Opinion -- Good sports are scarce
By Rudy Coggins
Published in Sports on October 3, 2004 2:00 AM
Gracious in victory. Humble in defeat. The "old-school" rule seems to be a bygone law that certainly doesn't accompany today's athletes on the high school, collegiate and professional scenes. Somewhere, these folks have forgotten that pride comes from within your soul and not how much "smack" you talk on the field or court.
When athletes put on a uniform they should realize they're ambassadors to their school, their community and represent their families. Fans should take the same approach when they're sitting in the stands watching the game.
Lay off the referees.
It's neither a player's responsibility nor a parent's obligation to constantly ride an official every game. It's the coach's duty to ask questions about certain calls. The officials have enough to worry about from the time they step into the gym until the game is over. Honestly, most of them don't give a darn about what's said in the bleachers, but sometimes the comments can get out of hand.
You're setting a poor example for young children sitting around you.
Lay off the other team's coaches and players.
In other words, keep your mouth shut and play the game to the best of your ability. If an opponent has better skills and better discipline, you should respect him or her for that. Don't try to "show up" the person by making a fancy move or committing a hard foul. All you're doing is showing your jealousy or frustration and certainly embarrassing yourself, your school and your community.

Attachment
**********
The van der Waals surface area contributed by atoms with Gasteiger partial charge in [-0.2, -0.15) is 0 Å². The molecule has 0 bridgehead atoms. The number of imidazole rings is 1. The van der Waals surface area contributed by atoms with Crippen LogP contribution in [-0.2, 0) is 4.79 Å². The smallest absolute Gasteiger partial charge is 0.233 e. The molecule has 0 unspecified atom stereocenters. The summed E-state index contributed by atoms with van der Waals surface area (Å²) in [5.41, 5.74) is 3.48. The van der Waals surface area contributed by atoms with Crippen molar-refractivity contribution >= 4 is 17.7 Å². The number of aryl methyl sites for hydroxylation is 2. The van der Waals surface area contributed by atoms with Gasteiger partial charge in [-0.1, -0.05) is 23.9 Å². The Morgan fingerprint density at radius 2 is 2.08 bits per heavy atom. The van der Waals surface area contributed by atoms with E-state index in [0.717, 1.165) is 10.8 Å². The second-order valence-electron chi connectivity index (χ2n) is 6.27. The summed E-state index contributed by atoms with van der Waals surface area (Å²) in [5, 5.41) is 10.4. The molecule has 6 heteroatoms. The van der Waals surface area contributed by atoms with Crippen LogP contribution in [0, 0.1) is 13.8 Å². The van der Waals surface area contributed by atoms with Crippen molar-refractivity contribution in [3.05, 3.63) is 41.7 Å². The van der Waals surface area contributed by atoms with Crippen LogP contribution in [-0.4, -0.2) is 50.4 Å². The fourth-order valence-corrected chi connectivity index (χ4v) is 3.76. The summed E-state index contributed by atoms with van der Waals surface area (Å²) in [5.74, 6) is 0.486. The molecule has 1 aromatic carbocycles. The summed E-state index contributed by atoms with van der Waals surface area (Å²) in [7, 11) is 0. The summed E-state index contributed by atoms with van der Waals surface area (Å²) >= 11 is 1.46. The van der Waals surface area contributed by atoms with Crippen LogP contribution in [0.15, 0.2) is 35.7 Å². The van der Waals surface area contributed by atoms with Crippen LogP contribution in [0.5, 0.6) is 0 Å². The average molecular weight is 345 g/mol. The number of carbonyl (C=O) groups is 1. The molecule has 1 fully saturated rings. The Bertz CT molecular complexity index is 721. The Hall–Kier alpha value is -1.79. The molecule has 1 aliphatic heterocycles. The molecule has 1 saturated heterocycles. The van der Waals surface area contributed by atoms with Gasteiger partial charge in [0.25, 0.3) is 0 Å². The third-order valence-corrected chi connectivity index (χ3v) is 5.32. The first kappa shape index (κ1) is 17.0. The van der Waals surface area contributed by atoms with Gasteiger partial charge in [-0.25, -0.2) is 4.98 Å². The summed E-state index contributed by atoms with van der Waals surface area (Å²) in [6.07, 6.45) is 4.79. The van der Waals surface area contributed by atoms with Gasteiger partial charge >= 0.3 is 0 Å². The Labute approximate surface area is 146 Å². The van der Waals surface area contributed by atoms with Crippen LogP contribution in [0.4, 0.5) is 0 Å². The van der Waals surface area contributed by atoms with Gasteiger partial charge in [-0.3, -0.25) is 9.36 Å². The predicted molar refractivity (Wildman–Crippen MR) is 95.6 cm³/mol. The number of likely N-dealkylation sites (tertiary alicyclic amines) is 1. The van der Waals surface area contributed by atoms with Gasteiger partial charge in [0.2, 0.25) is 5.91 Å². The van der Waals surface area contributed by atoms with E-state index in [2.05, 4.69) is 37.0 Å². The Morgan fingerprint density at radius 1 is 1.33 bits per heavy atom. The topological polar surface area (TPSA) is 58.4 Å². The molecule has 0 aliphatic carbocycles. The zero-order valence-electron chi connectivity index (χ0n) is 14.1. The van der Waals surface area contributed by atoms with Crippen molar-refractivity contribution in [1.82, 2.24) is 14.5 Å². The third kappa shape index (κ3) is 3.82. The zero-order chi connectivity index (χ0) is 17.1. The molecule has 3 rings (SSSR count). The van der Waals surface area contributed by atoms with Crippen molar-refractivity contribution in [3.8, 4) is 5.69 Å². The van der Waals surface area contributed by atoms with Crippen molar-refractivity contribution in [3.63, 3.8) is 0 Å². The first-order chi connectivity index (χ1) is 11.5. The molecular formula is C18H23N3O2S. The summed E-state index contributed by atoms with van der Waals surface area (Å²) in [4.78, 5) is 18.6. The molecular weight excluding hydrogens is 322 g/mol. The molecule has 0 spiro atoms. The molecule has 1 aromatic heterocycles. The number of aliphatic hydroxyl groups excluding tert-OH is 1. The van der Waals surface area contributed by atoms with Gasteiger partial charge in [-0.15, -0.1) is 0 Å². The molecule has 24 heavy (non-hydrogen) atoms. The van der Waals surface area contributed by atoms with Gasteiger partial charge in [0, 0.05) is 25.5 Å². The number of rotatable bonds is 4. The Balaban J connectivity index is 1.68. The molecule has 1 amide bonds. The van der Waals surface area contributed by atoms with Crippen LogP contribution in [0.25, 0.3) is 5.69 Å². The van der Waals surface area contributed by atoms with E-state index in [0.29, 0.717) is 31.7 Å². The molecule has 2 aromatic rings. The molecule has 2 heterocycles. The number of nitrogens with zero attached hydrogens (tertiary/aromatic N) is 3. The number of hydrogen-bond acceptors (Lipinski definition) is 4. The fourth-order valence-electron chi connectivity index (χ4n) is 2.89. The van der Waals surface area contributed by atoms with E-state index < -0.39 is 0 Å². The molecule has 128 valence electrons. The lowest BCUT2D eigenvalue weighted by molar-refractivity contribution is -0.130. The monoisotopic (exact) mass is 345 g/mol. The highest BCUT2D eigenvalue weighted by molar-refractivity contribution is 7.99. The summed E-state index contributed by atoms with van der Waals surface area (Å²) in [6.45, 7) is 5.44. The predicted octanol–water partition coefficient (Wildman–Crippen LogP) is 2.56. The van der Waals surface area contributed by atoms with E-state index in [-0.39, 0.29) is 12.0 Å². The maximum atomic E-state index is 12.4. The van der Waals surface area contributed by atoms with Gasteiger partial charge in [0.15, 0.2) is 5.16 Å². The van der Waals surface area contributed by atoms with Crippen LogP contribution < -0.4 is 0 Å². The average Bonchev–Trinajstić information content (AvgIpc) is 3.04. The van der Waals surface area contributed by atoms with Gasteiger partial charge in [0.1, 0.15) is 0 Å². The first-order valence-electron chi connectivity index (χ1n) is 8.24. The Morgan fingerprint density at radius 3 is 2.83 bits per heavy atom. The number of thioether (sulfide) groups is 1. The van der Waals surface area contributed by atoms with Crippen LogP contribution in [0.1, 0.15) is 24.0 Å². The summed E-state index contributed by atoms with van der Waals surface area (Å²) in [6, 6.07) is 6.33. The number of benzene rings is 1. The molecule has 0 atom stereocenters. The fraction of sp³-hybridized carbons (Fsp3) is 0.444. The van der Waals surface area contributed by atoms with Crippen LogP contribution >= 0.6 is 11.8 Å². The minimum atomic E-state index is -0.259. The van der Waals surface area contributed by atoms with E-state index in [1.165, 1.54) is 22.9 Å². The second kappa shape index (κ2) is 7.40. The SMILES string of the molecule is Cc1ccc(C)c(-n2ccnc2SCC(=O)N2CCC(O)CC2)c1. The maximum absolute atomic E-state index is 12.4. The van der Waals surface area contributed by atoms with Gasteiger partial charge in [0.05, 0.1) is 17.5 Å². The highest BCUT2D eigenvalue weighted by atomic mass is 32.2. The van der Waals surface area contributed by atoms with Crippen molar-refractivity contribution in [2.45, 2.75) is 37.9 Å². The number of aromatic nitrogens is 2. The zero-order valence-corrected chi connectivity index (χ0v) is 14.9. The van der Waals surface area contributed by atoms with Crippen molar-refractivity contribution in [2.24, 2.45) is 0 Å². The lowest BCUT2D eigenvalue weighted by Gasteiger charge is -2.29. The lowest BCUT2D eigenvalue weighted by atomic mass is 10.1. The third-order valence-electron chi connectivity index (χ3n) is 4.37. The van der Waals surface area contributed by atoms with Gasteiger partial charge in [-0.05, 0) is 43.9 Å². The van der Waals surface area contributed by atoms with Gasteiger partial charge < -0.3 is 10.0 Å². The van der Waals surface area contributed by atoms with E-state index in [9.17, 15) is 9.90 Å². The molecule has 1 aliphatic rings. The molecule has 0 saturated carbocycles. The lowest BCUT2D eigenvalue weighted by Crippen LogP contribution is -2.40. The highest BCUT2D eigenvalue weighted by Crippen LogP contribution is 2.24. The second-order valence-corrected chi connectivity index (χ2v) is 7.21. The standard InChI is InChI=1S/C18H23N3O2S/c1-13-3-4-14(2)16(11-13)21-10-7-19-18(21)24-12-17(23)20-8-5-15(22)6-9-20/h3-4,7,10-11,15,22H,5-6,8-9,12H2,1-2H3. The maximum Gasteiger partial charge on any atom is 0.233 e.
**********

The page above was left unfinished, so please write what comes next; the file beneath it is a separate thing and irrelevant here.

For God's sake, show some positive attitudes.
Applaud your team for a great play or hustle. Showing your support in that manner leaves a greater impression on opposing teams rather than hearing them mumble "they're a bunch of jerks" when they leave your gym or field.
Understandably, tempers do flare in the heat of competition. Coaches should take the time to calm down their team. After all, that's a good reason to burn a timeout, right?
Sometimes officials don't pay close attention to "game management" and lose overall control of the game. But, in the end, it's not the men and women blowing the whistles who lose the game.
Everyone who makes a mistake should hold themselves accountable for those errors. The constant bickering toward officials, coaches and other players needs to be cleaned up in athletics -- period.
Players and parents -- at every school in the state -- sign a sportsmanship form at the beginning of the season. This is not just some piece of paper claiming that you agree with the N.C. High School Athletic Association's guidelines on sportsmanship. It's a contract -- a binding document that once you sign it, you're abiding by the rules set forth to promote athletics in a positive manner.
Why should athletics directors spend their time supplying these forms to you?
The explanation is simple.
Year-end awards on the conference and state level are presented based on how your athletes present themselves in competition during their respective seasons. The conferences usually recognize the school with the best sportsmanship and the NCHSAA acknowledges schools who are ejection free.
Wouldn't you rather have a banner hanging in your school gymnasium praising you for your sportsmanship during the year?
Or do you want the reputation of being poor losers?
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